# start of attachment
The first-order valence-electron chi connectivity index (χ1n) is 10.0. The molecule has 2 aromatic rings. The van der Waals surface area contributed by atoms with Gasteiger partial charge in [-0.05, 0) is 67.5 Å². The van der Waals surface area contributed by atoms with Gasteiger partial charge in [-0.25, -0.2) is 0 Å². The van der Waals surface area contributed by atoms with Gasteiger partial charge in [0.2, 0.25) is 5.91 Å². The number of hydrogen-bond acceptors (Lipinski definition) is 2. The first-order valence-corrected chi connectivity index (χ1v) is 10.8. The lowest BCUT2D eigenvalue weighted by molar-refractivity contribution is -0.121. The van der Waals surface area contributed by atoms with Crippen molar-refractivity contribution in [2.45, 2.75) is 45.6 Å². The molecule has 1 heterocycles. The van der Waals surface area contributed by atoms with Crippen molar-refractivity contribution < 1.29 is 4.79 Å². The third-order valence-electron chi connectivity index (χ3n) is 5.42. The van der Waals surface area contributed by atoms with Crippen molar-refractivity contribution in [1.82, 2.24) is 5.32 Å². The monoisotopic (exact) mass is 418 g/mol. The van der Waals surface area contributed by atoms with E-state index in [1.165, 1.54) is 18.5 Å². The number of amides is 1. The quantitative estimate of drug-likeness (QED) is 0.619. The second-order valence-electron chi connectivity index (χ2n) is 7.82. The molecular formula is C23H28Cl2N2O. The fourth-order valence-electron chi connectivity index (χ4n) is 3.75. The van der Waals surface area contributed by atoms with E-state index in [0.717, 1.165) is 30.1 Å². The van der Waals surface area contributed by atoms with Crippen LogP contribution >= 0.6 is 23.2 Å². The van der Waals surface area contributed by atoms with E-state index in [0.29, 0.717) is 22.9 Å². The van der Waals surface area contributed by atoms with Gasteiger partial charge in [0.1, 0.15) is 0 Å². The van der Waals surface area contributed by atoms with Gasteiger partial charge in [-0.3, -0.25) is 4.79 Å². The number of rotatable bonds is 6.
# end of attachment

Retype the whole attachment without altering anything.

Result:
The first-order valence-electron chi connectivity index (χ1n) is 10.0. The molecule has 2 aromatic rings. The van der Waals surface area contributed by atoms with Gasteiger partial charge in [-0.05, 0) is 67.5 Å². The van der Waals surface area contributed by atoms with Gasteiger partial charge in [-0.25, -0.2) is 0 Å². The van der Waals surface area contributed by atoms with Gasteiger partial charge in [0.2, 0.25) is 5.91 Å². The number of hydrogen-bond acceptors (Lipinski definition) is 2. The first-order valence-corrected chi connectivity index (χ1v) is 10.8. The lowest BCUT2D eigenvalue weighted by molar-refractivity contribution is -0.121. The van der Waals surface area contributed by atoms with Crippen molar-refractivity contribution in [2.45, 2.75) is 45.6 Å². The molecule has 1 heterocycles. The van der Waals surface area contributed by atoms with Crippen molar-refractivity contribution < 1.29 is 4.79 Å². The third-order valence-electron chi connectivity index (χ3n) is 5.42. The van der Waals surface area contributed by atoms with Crippen molar-refractivity contribution in [1.82, 2.24) is 5.32 Å². The monoisotopic (exact) mass is 418 g/mol. The van der Waals surface area contributed by atoms with E-state index in [1.165, 1.54) is 18.5 Å². The number of amides is 1. The quantitative estimate of drug-likeness (QED) is 0.619. The second-order valence-electron chi connectivity index (χ2n) is 7.82. The molecular formula is C23H28Cl2N2O. The fourth-order valence-electron chi connectivity index (χ4n) is 3.75. The van der Waals surface area contributed by atoms with E-state index in [0.717, 1.165) is 30.1 Å². The van der Waals surface area contributed by atoms with Crippen LogP contribution >= 0.6 is 23.2 Å². The van der Waals surface area contributed by atoms with E-state index in [0.29, 0.717) is 22.9 Å². The van der Waals surface area contributed by atoms with Gasteiger partial charge in [0.1, 0.15) is 0 Å². The van der Waals surface area contributed by atoms with Gasteiger partial charge in [-0.3, -0.25) is 4.79 Å². The number of rotatable bonds is 6.